Cosmetic coloration of cross-fostered eggs affects paternal investment in the hoopoe (Upupa epops)

Diaz-Lora, Silvia; Perez-Contreras, Tomas; Azcarate-Garcia, Manuel; Manuel Peralta-Sanchez, Juan; Martinez-Bueno, Manuel; Jose Soler, Juan; Martin-Vivaldi, Manuel

VL / 288 - BP / - EP /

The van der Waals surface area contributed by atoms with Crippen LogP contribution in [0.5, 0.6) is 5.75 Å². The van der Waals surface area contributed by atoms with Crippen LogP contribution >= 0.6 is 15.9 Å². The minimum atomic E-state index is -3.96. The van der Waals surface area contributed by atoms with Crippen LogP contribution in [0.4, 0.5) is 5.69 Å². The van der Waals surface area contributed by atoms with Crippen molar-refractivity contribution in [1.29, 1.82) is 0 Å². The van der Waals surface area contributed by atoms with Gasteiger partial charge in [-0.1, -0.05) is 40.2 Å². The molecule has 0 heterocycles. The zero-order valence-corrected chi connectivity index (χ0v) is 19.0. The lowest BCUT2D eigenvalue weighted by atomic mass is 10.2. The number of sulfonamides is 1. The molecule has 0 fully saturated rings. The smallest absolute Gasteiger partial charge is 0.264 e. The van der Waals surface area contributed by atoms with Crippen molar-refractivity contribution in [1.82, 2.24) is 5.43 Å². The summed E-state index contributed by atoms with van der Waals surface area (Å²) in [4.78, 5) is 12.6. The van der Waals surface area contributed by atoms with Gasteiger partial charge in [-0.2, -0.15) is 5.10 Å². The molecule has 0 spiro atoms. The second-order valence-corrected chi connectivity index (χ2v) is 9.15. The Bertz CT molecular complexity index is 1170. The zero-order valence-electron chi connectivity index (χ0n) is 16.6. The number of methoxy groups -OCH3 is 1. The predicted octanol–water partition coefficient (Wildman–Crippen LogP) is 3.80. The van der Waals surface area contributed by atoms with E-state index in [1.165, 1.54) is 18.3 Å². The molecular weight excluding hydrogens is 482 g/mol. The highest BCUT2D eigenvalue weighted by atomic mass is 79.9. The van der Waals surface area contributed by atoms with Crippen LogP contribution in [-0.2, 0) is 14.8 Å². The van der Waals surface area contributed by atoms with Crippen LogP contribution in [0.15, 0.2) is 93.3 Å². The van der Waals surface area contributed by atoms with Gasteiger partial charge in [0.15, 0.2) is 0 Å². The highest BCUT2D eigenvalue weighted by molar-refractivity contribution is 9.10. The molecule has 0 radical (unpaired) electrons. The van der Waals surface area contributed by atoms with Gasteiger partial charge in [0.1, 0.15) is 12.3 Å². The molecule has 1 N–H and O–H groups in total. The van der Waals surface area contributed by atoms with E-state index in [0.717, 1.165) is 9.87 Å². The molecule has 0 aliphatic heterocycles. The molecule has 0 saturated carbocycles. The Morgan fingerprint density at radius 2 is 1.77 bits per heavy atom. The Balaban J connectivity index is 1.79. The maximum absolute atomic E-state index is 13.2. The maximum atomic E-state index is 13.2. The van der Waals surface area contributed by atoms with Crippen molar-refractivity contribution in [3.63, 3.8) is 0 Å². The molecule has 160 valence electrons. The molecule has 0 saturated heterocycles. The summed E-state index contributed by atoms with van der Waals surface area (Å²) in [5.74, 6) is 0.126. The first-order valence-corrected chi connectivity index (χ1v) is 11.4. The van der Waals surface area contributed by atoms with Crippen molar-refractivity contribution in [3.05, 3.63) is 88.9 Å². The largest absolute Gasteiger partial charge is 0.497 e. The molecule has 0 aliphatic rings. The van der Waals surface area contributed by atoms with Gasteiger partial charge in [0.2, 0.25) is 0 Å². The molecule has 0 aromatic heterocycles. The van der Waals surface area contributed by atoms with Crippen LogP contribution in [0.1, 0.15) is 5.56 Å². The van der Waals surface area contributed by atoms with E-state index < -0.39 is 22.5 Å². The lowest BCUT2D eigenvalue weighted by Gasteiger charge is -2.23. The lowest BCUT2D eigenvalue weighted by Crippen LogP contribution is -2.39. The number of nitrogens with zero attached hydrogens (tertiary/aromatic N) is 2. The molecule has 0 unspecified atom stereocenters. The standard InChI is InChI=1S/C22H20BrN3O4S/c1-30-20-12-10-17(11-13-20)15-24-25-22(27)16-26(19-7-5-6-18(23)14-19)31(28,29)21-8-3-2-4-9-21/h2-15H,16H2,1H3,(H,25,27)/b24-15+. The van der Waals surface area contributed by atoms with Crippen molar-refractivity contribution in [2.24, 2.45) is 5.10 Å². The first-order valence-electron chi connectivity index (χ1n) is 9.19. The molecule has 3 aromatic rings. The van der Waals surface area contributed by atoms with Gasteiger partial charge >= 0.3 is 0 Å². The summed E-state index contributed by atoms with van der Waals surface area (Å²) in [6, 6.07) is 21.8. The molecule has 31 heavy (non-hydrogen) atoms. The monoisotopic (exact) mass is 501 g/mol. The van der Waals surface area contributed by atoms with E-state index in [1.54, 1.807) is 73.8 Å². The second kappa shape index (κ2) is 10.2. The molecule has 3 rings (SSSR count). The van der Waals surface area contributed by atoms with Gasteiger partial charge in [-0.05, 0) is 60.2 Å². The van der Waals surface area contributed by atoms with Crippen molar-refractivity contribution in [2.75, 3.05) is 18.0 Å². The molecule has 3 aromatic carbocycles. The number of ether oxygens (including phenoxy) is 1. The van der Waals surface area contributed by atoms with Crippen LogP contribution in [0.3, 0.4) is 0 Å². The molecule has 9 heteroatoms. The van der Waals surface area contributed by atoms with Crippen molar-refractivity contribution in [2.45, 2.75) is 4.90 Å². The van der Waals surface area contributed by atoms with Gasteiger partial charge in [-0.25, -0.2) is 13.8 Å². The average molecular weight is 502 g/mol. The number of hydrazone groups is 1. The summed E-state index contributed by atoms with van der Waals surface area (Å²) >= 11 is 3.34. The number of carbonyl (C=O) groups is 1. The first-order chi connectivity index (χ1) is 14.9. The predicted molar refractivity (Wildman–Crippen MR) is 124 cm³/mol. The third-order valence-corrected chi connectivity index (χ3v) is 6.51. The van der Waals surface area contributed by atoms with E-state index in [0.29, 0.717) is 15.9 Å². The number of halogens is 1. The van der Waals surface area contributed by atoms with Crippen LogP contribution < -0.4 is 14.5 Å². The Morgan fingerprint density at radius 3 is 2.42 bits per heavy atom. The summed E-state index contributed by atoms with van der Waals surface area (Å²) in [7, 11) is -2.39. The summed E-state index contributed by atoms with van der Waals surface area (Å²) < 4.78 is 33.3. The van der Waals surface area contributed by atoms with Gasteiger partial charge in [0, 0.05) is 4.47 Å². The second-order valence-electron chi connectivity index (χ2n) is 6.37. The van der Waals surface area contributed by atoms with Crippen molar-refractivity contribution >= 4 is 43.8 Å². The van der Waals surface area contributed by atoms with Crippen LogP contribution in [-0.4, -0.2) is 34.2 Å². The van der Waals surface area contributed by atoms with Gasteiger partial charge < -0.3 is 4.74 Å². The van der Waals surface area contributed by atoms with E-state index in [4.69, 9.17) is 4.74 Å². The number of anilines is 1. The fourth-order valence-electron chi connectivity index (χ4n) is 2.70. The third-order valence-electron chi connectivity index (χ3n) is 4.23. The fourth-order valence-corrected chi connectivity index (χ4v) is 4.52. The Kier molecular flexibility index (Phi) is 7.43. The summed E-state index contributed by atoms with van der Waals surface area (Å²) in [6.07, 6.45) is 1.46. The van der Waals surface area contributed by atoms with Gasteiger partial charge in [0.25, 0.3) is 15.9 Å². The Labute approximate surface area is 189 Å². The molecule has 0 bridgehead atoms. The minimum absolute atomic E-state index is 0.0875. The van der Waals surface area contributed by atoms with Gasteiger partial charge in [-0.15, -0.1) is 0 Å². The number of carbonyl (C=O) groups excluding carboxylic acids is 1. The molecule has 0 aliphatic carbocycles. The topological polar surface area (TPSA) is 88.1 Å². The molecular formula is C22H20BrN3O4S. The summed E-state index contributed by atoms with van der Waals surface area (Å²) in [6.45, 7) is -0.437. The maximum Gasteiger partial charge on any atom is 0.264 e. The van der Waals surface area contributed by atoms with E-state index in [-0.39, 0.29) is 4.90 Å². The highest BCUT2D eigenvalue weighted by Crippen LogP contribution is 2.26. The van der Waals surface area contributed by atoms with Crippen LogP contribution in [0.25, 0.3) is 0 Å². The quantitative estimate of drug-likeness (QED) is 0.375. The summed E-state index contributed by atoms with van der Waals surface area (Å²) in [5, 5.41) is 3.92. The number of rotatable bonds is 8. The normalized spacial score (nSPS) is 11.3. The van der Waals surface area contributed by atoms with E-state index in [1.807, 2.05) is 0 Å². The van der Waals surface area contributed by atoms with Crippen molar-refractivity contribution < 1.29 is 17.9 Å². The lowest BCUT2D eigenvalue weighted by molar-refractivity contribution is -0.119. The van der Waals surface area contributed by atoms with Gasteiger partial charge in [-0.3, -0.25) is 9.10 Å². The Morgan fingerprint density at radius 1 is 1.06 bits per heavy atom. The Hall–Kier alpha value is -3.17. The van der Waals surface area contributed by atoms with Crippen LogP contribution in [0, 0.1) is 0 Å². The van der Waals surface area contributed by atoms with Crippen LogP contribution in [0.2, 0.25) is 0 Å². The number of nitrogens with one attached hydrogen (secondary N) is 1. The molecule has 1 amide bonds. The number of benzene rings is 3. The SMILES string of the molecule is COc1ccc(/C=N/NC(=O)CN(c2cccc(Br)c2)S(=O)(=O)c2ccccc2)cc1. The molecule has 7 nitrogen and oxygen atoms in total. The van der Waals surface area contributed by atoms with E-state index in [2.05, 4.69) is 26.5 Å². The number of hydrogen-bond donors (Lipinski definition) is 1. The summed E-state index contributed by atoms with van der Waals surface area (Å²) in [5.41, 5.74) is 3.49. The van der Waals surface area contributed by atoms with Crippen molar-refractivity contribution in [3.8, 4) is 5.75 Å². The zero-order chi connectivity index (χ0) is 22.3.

The signalling hypothesis suggests that avian eggshell coloration is a sexually selected female signal advertising her quality to its male partner, thereby stimulating his provisioning rate. This hypothesis has been tested for structural eggshell pigments, but not for cosmetic colorations, such as that produced by the uropygial secretion on eggshells. During the breeding season, female hoopoes (Upupa epops) host in their uropygial glands symbiotic bacteria. Females actively smear the eggshells with their secretion, protecting embryos from pathogenic trans-shell infections and changing eggshell coloration. Because the colour of the secretions is related to their antimicrobial potential, cosmetic eggshell coloration may act as a cue or even as a post-mating sexually selected signal if it affects male provisioning rates. To experimentally test this hypothesis, we cross-fostered already-smeared clutches between hoopoe nests, and quantified male feeding behaviour to females before and after the experiment. This approach allows disentanglement of the effects of female quality and of egg coloration on male investment. In accordance with the hypothesis, males adjusted their provisioning rate to the eggshell cosmetic coloration. This is, to our knowledge, the first experimental demonstration that egg colour stained with uropygial secretion could act as a post-mating sexual signal of female quality to males.

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